Friday, December 17, 2010
Publish date: November 01 • Printable version    

Iranian judiciary reports on controversial cases

Gholamhosein Mohaseni Ejei

Iranian prosecutor general Gholamhosein Mohseni Ejei held a press conference regarding the latest judiciary cases in the country.

The Prosecutor General referred to various cases from the lock down of the National Trust Party to the case of Saeed Mortazavi, the release of Ali Shakourirad, as well as the situation of the two American and the two German detainees.

Mohseni Ejei announced that despite earlier reports, the office of Mehdi Karroubi’s National Trust party has not been unlocked.

The office of the National Trust Party was sealed following the controversial re-election of Mahmoud Ahmadinejad and widespread protests against it.

He told reporters today: “According to my inquiries at the office of Tehran’s prosecutor, the office of National Trust Party has not been unsealed. However there may be a petition by the property owner to repossess the property but this does not necessarily mean the office of the National Trust Party is unlocked.”

In the meantime, head of the political parities supervisory board, Assadollah Badamchian told Fars news agency today that the office of the National Trust Party has indeed been unlocked by the authorities.

Badamchian added that the activities of the party will be closely scrutinized by his organization from now on. He claimed the “illegal activities of the National Trust Party in the 2009 sedition led to the sealing of its offices.”

Iranian establishment refers to the protests against the alleged fraud in the elections as “sedition.”

Gholamhosein Mohseni Ejei also noted that the case of Saeed Mortazavi, Tehran’s former prosecutor, is in the initial stages of investigation and there is no indictment as yet.

Late August, Iranian authorities announced that they have suspended three senior judiciary officials, including Saeed Mortazavi, in connection with the Kahrizak Detention Centre crimes.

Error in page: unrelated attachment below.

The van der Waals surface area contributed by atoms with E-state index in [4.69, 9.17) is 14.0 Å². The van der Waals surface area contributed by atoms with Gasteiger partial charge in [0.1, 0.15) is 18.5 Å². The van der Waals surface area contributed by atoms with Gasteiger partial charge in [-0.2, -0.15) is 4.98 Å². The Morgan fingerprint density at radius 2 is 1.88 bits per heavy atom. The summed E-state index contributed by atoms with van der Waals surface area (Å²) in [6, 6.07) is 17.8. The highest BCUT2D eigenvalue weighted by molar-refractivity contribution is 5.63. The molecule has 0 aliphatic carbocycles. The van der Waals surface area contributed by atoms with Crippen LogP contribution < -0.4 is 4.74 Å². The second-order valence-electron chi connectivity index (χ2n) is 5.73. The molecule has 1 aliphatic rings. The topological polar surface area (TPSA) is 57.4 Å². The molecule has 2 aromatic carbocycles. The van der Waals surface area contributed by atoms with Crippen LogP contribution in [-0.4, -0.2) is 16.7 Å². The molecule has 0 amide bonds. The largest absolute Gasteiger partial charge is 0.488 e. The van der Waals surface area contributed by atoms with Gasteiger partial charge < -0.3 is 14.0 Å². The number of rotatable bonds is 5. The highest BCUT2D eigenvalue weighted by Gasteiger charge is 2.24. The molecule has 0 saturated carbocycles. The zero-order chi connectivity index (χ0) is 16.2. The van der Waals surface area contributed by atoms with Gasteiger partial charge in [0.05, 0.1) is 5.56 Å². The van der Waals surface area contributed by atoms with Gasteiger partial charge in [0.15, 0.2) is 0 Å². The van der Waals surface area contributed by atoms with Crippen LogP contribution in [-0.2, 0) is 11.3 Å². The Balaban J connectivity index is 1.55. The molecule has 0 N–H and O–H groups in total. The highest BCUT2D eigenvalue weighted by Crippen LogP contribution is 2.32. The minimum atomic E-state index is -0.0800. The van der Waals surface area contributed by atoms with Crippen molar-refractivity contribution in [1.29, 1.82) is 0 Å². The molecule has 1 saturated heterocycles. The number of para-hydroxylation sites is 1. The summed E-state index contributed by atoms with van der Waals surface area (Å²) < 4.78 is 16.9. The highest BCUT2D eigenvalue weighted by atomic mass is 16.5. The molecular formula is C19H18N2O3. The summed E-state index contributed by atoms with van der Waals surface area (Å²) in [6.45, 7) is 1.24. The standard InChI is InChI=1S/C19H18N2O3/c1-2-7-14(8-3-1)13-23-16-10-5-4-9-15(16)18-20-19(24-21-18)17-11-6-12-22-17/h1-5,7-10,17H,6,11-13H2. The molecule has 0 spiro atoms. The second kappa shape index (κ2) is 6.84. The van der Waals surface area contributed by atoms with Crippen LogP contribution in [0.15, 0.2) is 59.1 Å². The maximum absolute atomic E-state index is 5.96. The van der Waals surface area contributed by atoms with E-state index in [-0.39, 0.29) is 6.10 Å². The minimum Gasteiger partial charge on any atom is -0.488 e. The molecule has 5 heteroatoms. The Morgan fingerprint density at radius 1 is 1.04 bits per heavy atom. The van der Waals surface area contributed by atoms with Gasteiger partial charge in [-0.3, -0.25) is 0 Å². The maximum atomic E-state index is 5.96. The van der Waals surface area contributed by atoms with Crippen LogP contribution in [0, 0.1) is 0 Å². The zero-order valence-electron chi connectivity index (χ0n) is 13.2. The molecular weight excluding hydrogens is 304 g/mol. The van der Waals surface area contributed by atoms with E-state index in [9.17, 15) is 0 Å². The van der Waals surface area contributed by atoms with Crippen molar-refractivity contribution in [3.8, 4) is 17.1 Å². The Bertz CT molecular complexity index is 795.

Kahrizak Detention Centre was used to hold a number of post-election detainees in the summer of 2009 where the detainees were tortured and abused. The centre closed down after the news of the torture and death of at least three detainees under torture leaked out.

The opposition accuses Saeed Mortazavi, Tehran’s prosecutor at the time, of involvement in transferring detainees to the centre with the knowledge of the practice of torture at this facility.

In another judicial report, Gholamhosein Mohseni Ejei told reporters that Ali Shakourirad, member of the reformist and currently outlawed political party, Islamic Iran Participation Front, who was arrested last month for 16 days, was released through the “mediation of a member of the Qom clergy.” The Prosecutor refrained from revealing the identity of this cleric.

The spokesman for the judiciary went on to announce that the trial date for the three Americans who were arrested in Iran in summer of 2009 has been postponed.

Shane Bauer, Josh Fattal and Sarah Shourd were arrested in the border regions of Iran with Iraq in July of 2009. Shourd was released on a $500,000 bail and is currently in the US.

The two other Americans are still in Evin Prison. The three are charged with espionage by the Iranian government.

Mohseni Ejei added that the files of the two German detainees have not been sent to trial yet. The two German reporters were arrested in September while they were trying to interview the son and lawyer of Sakineh Mohammadi Ashtiani, the woman who was sentenced to stoning in Iran.

The German government has called for the immediate release of the two reporters but the Iranian authorities claim the two were not in Iran as reporters and did not have a journalists’ pass.

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